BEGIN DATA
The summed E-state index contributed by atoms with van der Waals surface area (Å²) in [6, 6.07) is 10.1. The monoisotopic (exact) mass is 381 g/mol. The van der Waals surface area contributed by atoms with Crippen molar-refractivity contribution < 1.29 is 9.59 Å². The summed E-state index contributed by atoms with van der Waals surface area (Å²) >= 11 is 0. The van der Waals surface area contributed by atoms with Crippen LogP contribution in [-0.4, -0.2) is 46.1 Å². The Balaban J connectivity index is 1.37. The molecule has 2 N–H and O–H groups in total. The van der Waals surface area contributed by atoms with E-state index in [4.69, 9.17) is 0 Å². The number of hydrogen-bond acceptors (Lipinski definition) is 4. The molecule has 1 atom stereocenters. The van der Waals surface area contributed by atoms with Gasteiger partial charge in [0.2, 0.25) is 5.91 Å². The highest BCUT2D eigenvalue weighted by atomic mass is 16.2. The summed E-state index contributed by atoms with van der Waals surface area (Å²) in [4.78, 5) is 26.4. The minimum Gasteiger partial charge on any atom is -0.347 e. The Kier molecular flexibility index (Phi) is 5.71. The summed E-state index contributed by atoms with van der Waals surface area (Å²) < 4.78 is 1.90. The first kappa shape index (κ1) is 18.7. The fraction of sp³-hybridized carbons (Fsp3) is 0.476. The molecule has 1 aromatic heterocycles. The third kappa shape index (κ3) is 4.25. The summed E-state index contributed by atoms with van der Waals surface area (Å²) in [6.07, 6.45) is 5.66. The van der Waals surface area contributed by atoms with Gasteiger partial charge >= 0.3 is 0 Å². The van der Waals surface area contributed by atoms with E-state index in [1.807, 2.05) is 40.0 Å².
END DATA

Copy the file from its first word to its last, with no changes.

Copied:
The summed E-state index contributed by atoms with van der Waals surface area (Å²) in [6, 6.07) is 10.1. The monoisotopic (exact) mass is 381 g/mol. The van der Waals surface area contributed by atoms with Crippen molar-refractivity contribution < 1.29 is 9.59 Å². The summed E-state index contributed by atoms with van der Waals surface area (Å²) >= 11 is 0. The van der Waals surface area contributed by atoms with Crippen LogP contribution in [-0.4, -0.2) is 46.1 Å². The Balaban J connectivity index is 1.37. The molecule has 2 N–H and O–H groups in total. The van der Waals surface area contributed by atoms with E-state index in [4.69, 9.17) is 0 Å². The number of hydrogen-bond acceptors (Lipinski definition) is 4. The molecule has 1 atom stereocenters. The van der Waals surface area contributed by atoms with Gasteiger partial charge in [0.2, 0.25) is 5.91 Å². The highest BCUT2D eigenvalue weighted by atomic mass is 16.2. The summed E-state index contributed by atoms with van der Waals surface area (Å²) in [4.78, 5) is 26.4. The minimum Gasteiger partial charge on any atom is -0.347 e. The Kier molecular flexibility index (Phi) is 5.71. The summed E-state index contributed by atoms with van der Waals surface area (Å²) < 4.78 is 1.90. The first kappa shape index (κ1) is 18.7. The fraction of sp³-hybridized carbons (Fsp3) is 0.476. The molecule has 1 aromatic heterocycles. The third kappa shape index (κ3) is 4.25. The summed E-state index contributed by atoms with van der Waals surface area (Å²) in [6.07, 6.45) is 5.66. The van der Waals surface area contributed by atoms with Gasteiger partial charge >= 0.3 is 0 Å². The van der Waals surface area contributed by atoms with E-state index in [1.807, 2.05) is 40.0 Å².